One man’s legend is another man’s traitor!
I ask any football fan “Have you ever booed a player of a rival team?” or “Does your blood curdle when someone boos your player?” If indeed I am talking to a fan and a passionate one at that, then at least one of the answers will be a resounding “YES”. Ever wondered “Why?” I, for one have thought about this facet of the beautiful game from time to time and here I have an opportunity to dwell on the reason behind the madness.
I am blue-blooded, which does not mean my ancestors lived in forts but it does mean that my team plays in one. Fortress Stamford Bridge. Over the last six years, Chelsea FC has been my closest friend, a friend which had and still has the power to elicit an emotional response in me.
Frank Lampard Jr. began his career at West Ham United, a club where once his father was a legend. He was talented and soon became a regular in the Hammer’s first team. He scored goals and was popular. Soon other young midfield prodigies like Joe Cole and Michael Carrick graduated to the first team and this coincided with Frank’s dip in form. West Ham at that time was managed by Harry Redknapp and Frank Lampard Sr., immediate family to the junior Lampard.
As it is with discerning managers, Rednapp did not drop Frank and persisted with him despite his poor form. This did not go down well with the fans and they started accusing their very own boy of nepotism. They failed to understand that perhaps their manager saw something special in the young Lampard, as opposed to merely showing favouritism to his nephew. The fans were not supportive enough and neither were they patient with him. The managing duo of Rednapp and Lampard Sr. were sacked and Frank followed them when Chelsea came in with an 11 GBP offer. The Hammers were happy with the money as they felt getting that that kind of money for an “average” player when they already have other potential stars at Upton Park, is a good deal.
Frank also did his bit to rub the West Ham fans the wrong way. While he was there, he made thinly-veiled comments about his ambition of playing at the “highest level”. Then his new club was one of the most bitter rivals of West Ham United. Being at Chelsea, he was quoted saying that Chelsea had better fans and they supported him. Maybe he had his reasons after what all he had to go through at his boyhood club but his comments were not appreciated by the Hammers. They started booing him at each and every opportunity they got, the intensity of which was directly proportional to Frank Lampard’s stature in the premier league and in world football. From his West Ham days, he improved beyond all measure and truly became a premier league great. Hammer’s dislike for him turned to hatred and it is visible even today, after almost nine years of spewing venom at him. His story might have its roots at Upton Park but the only fathomable reason for it to have continued this far is that West Ham fans are unable to come to terms with the Frank Lampard of today. They get riled up everytime they see his quality – a quality which they could not see as they were blinded by their belief that Super Frank Lampard was in the West Ham team only through nepotism. Has he proved them wrong? Just a ‘yes’ will not do justice to his contributions as a Chelsea Legend. Respect.
Moving on to another player I love and the others love to hate, Ashley Cole! He began his career at a club he supported as a child, Arsenal. After a loan spell at Crystal Palace, he made the left-back position his own after the then first team regular Sylvinho was injured. He was the fans’ favourite and won two premier league titles with the gunners and was a part of the “Invincible” which won the title in the 2003-04 season. He shared a telepathic understanding with Robert Pires and Thiery Henry and the left flank used to be on perpetual fire during those days. The relationship between him and the Arsenal fans showed the first signs of souring when Chelsea came looking for his signature in 2005. He was found guilty of meeting the then Chelsea manager Jose Mourinho and CEO Peter Kenyon in a “tapping-up” case and all the parties involved were fined. He moved to Chelsea in the summer of 2006 and Ashley became “Cashley” for the Gunners. Thereafter, few excerpts were published from his soon to be released autobiography, wherein he was quoted saying “Arsenal had fed him to the sharks” but Arsenal stand was that Cole had gone behind their back and attended the meeting with Chelsea at a London hotel. This was the final nail in the coffin for the relationship between the Invincible left-back and the Arsenal faithfuls. Ever since then he’s been booed every time he sets foot on the field.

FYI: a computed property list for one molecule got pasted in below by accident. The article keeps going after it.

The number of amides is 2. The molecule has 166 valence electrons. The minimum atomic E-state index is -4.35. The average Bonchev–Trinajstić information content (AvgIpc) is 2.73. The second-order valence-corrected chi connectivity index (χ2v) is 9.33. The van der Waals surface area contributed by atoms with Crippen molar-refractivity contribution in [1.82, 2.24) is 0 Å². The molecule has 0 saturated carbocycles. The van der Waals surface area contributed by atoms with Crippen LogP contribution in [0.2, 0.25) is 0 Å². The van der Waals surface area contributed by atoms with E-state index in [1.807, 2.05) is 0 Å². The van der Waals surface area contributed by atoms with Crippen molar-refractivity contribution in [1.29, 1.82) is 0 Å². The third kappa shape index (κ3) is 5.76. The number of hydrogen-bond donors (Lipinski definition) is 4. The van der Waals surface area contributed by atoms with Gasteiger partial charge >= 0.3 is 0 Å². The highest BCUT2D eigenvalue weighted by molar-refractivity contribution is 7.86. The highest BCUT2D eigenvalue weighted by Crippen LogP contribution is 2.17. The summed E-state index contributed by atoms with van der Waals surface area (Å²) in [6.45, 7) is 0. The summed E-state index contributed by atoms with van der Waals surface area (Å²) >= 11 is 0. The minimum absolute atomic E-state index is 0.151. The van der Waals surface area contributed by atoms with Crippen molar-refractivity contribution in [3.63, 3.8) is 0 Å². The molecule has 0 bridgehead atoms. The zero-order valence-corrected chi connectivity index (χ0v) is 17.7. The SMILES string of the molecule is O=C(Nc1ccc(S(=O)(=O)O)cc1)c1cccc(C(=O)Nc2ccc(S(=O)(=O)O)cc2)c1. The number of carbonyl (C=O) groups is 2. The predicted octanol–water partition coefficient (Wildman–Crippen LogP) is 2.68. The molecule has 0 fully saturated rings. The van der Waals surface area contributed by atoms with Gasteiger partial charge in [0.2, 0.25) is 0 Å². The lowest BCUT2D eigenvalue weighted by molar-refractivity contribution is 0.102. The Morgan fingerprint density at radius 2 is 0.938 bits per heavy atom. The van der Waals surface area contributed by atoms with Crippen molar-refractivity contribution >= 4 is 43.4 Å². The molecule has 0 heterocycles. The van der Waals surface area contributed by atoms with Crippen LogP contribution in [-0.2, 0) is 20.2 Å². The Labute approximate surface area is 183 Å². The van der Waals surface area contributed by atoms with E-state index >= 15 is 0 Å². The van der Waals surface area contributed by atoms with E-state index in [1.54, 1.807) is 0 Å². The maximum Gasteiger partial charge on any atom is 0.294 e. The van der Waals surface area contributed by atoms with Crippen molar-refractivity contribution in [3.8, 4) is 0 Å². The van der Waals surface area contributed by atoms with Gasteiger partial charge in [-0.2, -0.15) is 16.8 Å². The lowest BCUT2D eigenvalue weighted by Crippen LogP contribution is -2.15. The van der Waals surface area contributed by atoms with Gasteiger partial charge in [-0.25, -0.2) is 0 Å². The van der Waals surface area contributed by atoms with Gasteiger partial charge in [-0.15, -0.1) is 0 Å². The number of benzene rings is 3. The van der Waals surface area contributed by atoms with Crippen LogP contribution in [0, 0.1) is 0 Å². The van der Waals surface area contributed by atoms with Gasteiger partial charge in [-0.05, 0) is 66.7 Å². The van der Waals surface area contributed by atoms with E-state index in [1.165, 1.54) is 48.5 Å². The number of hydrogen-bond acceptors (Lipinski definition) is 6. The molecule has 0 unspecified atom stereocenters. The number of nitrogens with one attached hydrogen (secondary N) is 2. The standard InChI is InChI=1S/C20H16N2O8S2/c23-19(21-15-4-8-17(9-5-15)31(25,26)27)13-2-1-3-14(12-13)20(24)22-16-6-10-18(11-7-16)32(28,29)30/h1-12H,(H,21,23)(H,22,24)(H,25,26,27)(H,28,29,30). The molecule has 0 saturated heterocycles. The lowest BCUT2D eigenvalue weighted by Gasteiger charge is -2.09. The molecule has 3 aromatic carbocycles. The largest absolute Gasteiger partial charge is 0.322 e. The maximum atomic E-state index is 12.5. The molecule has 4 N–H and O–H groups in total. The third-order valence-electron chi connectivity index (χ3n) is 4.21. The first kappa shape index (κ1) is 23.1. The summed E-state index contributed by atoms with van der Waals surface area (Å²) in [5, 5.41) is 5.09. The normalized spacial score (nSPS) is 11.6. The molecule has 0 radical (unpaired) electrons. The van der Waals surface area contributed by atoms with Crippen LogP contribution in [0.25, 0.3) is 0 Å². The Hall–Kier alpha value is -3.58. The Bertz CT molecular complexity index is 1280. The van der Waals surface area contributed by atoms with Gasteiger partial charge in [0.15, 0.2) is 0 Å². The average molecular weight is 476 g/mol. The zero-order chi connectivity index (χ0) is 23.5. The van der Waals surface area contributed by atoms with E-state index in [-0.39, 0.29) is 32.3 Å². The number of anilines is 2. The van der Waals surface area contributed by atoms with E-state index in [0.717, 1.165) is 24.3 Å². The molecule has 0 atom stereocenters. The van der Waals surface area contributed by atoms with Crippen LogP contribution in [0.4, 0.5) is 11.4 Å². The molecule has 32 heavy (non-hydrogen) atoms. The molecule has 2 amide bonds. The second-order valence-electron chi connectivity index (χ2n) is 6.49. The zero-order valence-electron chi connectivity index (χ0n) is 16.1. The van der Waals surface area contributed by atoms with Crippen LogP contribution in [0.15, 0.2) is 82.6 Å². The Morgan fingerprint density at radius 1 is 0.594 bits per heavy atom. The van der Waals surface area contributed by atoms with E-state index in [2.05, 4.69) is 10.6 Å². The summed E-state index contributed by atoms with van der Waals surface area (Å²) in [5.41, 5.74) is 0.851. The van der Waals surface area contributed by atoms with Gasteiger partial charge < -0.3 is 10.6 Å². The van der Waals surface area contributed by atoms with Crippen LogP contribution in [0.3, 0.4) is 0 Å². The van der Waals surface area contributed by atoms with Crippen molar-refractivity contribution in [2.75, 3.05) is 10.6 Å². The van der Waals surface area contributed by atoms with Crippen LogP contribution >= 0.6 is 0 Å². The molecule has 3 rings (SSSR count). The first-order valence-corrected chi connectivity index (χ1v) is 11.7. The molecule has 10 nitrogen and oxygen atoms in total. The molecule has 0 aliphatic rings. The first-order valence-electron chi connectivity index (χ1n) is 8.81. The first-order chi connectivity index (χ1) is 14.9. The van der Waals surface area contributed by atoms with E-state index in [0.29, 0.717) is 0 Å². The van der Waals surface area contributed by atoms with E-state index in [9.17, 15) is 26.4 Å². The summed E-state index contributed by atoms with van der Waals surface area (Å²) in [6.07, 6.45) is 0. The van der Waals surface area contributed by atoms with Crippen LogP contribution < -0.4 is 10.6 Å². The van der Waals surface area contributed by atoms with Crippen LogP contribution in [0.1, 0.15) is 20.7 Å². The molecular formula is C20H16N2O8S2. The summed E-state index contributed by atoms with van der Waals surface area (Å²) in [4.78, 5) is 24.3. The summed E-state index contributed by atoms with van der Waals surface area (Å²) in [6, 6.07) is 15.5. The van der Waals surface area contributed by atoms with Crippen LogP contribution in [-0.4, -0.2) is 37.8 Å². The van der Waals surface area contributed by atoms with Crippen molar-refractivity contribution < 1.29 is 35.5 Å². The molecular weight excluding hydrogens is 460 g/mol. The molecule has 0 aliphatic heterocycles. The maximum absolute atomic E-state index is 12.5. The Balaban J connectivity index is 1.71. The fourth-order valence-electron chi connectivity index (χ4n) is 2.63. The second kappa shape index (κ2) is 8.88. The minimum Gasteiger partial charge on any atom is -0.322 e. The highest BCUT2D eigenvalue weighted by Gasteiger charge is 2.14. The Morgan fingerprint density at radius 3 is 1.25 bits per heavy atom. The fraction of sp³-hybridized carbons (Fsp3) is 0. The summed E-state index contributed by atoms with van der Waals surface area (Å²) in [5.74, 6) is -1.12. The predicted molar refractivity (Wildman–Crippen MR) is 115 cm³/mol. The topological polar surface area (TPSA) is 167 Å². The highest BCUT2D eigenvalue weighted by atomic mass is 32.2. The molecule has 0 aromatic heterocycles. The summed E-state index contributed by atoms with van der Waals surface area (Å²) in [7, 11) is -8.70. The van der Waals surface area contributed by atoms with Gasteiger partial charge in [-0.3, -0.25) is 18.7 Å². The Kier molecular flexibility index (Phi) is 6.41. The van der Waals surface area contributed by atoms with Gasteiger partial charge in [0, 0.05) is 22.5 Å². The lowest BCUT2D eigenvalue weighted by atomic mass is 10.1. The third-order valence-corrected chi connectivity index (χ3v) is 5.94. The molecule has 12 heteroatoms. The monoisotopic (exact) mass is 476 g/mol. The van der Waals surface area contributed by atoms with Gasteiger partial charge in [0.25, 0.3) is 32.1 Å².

Their hate is also directly proportional to one thing, our love for him. Since his move to Chelsea, he has become a crucial player for us and was deservingly voted the fans’ player of the year for the 2008-09 seasons. He was reunited with many of his England team-mates including Frank Lampard and John Terry at Chelsea, which might have also been a reason for his desire to move from the “French” half of London to the “English” half, rather than just a hunger for more wads. Arsenal fans may still have genuine reasons for despising Cole, but booing today has become a medium for letting out their frustrations. They have Gael Clichy and we have the best left-back in the world.
The rival fans’ behaviour towards Frank and Ashley ends up inspiring them to deliver ‘man of the match’ performances against their formal clubs. Am I complaining? I feel for my players, my blood curdles when someone throws something at them, I despise the Hammers and the Gunners for this but the irony is that I am also thankful to them to some extent. Thank you West Ham and Arsenal, the former for not realising Frank Lampard’s true potential and then inspiring him to hit you where it hurts the most and the latter for just bringing out the best in Ashley Cole.